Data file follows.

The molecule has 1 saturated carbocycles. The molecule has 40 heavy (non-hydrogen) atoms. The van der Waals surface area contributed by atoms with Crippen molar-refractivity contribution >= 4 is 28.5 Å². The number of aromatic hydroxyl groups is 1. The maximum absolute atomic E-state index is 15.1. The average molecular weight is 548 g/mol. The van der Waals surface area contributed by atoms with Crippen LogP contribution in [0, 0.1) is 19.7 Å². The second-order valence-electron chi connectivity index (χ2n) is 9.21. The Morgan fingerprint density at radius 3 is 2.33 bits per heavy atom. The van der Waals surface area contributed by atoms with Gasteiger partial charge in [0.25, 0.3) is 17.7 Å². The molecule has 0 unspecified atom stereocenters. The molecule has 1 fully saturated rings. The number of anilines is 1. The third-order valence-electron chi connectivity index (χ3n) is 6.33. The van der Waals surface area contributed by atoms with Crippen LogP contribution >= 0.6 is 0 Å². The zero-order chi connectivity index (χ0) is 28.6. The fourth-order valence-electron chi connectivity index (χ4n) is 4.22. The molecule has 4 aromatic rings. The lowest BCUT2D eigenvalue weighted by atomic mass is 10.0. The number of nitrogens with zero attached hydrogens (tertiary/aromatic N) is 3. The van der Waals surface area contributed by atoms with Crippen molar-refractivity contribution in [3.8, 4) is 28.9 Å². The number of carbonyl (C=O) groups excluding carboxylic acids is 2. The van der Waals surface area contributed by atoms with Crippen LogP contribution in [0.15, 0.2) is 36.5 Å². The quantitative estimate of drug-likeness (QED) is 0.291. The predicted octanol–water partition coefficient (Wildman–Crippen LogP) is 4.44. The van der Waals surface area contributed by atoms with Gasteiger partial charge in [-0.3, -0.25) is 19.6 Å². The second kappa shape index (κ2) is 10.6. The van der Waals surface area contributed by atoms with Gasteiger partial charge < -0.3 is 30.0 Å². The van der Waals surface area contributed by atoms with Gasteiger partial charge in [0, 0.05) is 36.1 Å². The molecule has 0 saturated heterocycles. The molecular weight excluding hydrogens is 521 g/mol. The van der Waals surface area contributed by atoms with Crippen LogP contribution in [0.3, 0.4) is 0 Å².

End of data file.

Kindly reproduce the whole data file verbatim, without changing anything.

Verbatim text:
The molecule has 1 saturated carbocycles. The molecule has 40 heavy (non-hydrogen) atoms. The van der Waals surface area contributed by atoms with Crippen molar-refractivity contribution >= 4 is 28.5 Å². The number of aromatic hydroxyl groups is 1. The maximum absolute atomic E-state index is 15.1. The average molecular weight is 548 g/mol. The van der Waals surface area contributed by atoms with Crippen LogP contribution in [0, 0.1) is 19.7 Å². The second-order valence-electron chi connectivity index (χ2n) is 9.21. The Morgan fingerprint density at radius 3 is 2.33 bits per heavy atom. The van der Waals surface area contributed by atoms with Gasteiger partial charge in [0.25, 0.3) is 17.7 Å². The molecule has 0 unspecified atom stereocenters. The molecule has 1 fully saturated rings. The number of anilines is 1. The third-order valence-electron chi connectivity index (χ3n) is 6.33. The van der Waals surface area contributed by atoms with Crippen LogP contribution >= 0.6 is 0 Å². The zero-order chi connectivity index (χ0) is 28.6. The fourth-order valence-electron chi connectivity index (χ4n) is 4.22. The molecule has 4 aromatic rings. The lowest BCUT2D eigenvalue weighted by atomic mass is 10.0. The number of nitrogens with zero attached hydrogens (tertiary/aromatic N) is 3. The van der Waals surface area contributed by atoms with Crippen molar-refractivity contribution in [3.8, 4) is 28.9 Å². The number of carbonyl (C=O) groups excluding carboxylic acids is 2. The van der Waals surface area contributed by atoms with Crippen LogP contribution in [0.15, 0.2) is 36.5 Å². The quantitative estimate of drug-likeness (QED) is 0.291. The predicted octanol–water partition coefficient (Wildman–Crippen LogP) is 4.44. The van der Waals surface area contributed by atoms with Gasteiger partial charge in [-0.3, -0.25) is 19.6 Å². The second kappa shape index (κ2) is 10.6. The van der Waals surface area contributed by atoms with Gasteiger partial charge < -0.3 is 30.0 Å². The van der Waals surface area contributed by atoms with Gasteiger partial charge in [0, 0.05) is 36.1 Å². The molecule has 0 saturated heterocycles. The molecular weight excluding hydrogens is 521 g/mol. The van der Waals surface area contributed by atoms with Crippen LogP contribution in [0.3, 0.4) is 0 Å².